What’s the Difference between EMR and EHR?

Due in part to government incentives, many small medical practices are switching from storing paper records to keeping electronic copies of their patients’ medical records in a computer system. These systems are called Electronic Medical Records (EMR) or Electronic Health Records (EHR). Many people use the terms interchangeably, but historically there is a significant difference between the two.

WHAT IS AN EMR?

EMRs have been in use for a long time, since practices first started switching to computerized records back in the 1980s. EMRs can be either proprietary or open source. Some large health care providers had EMRs created specifically for them.

EMRs are basically an electronic version of the familiar paper chart that allows physicians to keep track of data over the long term. An EMR can compare important data like blood pressure and blood sugar levels. They also allow the practitioner to keep track of vaccination dates and when to alert patients to schedule an appointment for a checkup. EMRs can help the practitioner monitor and improve the quality of care at the practice.

EMRs offer many benefits to a practice but they have one major drawback, stemming from their history before the Internet became widely available. They are standalone systems, and each office may have its own different and incompatible EMR. A clinician may even have to print out the data and send it to another office by mail or fax.

WHAT IS AN EHR?

An EHR has all of the same functions of an EMR, but the focus is on the entire health of the patient.  EHRs are designed to make it easy for practices and laboratories to share information. It doesn’t matter if the patient is located across the street or across the country.  For example, say a patient needs to see a specialist, who orders a specific test. Here’s what will happen if all the players are equipped with compatible EHRs.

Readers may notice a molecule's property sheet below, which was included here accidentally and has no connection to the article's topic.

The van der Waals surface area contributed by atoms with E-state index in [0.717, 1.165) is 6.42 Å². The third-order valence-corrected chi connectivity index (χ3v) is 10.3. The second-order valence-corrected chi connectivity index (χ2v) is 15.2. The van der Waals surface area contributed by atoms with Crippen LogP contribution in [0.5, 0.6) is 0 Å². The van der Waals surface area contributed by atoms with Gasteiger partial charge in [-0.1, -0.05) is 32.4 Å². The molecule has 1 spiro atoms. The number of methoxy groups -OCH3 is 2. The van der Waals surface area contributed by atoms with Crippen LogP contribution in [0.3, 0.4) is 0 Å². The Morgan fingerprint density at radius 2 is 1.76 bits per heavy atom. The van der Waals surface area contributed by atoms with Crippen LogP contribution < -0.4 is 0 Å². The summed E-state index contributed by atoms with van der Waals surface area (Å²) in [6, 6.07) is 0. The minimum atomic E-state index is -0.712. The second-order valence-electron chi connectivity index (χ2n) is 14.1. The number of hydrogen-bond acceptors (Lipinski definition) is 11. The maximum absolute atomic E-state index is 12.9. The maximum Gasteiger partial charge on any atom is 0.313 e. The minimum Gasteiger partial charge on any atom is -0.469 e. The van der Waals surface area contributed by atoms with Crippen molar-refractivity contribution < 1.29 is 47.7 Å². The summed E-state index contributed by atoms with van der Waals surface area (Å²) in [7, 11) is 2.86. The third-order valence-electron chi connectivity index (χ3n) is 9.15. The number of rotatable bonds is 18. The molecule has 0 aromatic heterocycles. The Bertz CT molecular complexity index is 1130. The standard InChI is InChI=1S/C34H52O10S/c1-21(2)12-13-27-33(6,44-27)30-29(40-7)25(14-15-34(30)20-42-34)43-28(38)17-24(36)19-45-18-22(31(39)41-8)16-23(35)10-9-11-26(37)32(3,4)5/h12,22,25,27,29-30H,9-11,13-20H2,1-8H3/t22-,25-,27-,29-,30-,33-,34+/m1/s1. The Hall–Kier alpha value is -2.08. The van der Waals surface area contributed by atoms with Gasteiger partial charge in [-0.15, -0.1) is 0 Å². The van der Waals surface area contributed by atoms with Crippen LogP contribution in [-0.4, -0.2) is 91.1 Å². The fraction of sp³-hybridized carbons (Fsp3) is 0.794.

1. The patient sees his general practitioner, who recommends they see a specialist.
  2. The patient makes an appointment at the specialist. The patient’s records will be available to the specialist immediately, without requesting them from the patient’s general practitioner.
  3. The specialist examines the patient and takes a sample, which is sent to a lab.
  4. The lab receives the sample and carries out the test. The lab test results are integration into the patient’s relevant health records.
  5. The specialist and the general practitioner both have immediate access to the test results. If the EHR is equipped with a patient portal, the patient also has immediate access to their test results through a special web site, even when their doctor’s office is closed.

 

While an EMR offers individual practices advantages over the traditional paper chart, the patient receives the most benefit when heath care providers share information quickly and easily.  EHRs are designed to be accessed by all people involved in the patient’s care—including the patients themselves.  Furthermore,  the requirement to electronically share patient health information is an explicit expectation in the Stage 1 definition of “meaningful use” of EHRs.

ZH Healthcare’s ZH OpenEMR is a fully certified for meaningful use and integrated EHR.  The solution integrates patient data, lab orders and results, prescription history, and through the use of health information standards and the ZH Patient Portal can share pertinent health information with patients and other care providers.  Learn more here on how your practice can benefit by implementing ZH Healthcare’s certified, secure, and highly customizable EHR.

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